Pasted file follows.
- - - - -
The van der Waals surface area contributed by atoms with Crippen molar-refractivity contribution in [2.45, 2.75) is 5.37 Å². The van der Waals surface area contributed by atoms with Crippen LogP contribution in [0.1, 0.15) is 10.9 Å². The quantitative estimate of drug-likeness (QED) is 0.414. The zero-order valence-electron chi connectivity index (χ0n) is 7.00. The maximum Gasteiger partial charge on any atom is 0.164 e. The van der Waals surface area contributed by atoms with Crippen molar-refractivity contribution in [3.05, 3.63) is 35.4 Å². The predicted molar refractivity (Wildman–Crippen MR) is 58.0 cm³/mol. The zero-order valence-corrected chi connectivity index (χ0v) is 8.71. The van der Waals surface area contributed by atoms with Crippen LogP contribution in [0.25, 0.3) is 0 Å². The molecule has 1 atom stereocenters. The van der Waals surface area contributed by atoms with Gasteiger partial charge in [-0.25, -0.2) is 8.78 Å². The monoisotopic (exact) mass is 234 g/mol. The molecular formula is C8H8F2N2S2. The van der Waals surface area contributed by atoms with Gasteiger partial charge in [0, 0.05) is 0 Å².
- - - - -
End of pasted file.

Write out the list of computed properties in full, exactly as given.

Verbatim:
The van der Waals surface area contributed by atoms with Crippen molar-refractivity contribution in [2.45, 2.75) is 5.37 Å². The van der Waals surface area contributed by atoms with Crippen LogP contribution in [0.1, 0.15) is 10.9 Å². The quantitative estimate of drug-likeness (QED) is 0.414. The zero-order valence-electron chi connectivity index (χ0n) is 7.00. The maximum Gasteiger partial charge on any atom is 0.164 e. The van der Waals surface area contributed by atoms with Crippen molar-refractivity contribution in [3.05, 3.63) is 35.4 Å². The predicted molar refractivity (Wildman–Crippen MR) is 58.0 cm³/mol. The zero-order valence-corrected chi connectivity index (χ0v) is 8.71. The van der Waals surface area contributed by atoms with Crippen LogP contribution in [0.25, 0.3) is 0 Å². The molecule has 1 atom stereocenters. The van der Waals surface area contributed by atoms with Gasteiger partial charge in [-0.25, -0.2) is 8.78 Å². The monoisotopic (exact) mass is 234 g/mol. The molecular formula is C8H8F2N2S2. The van der Waals surface area contributed by atoms with Gasteiger partial charge in [0, 0.05) is 0 Å².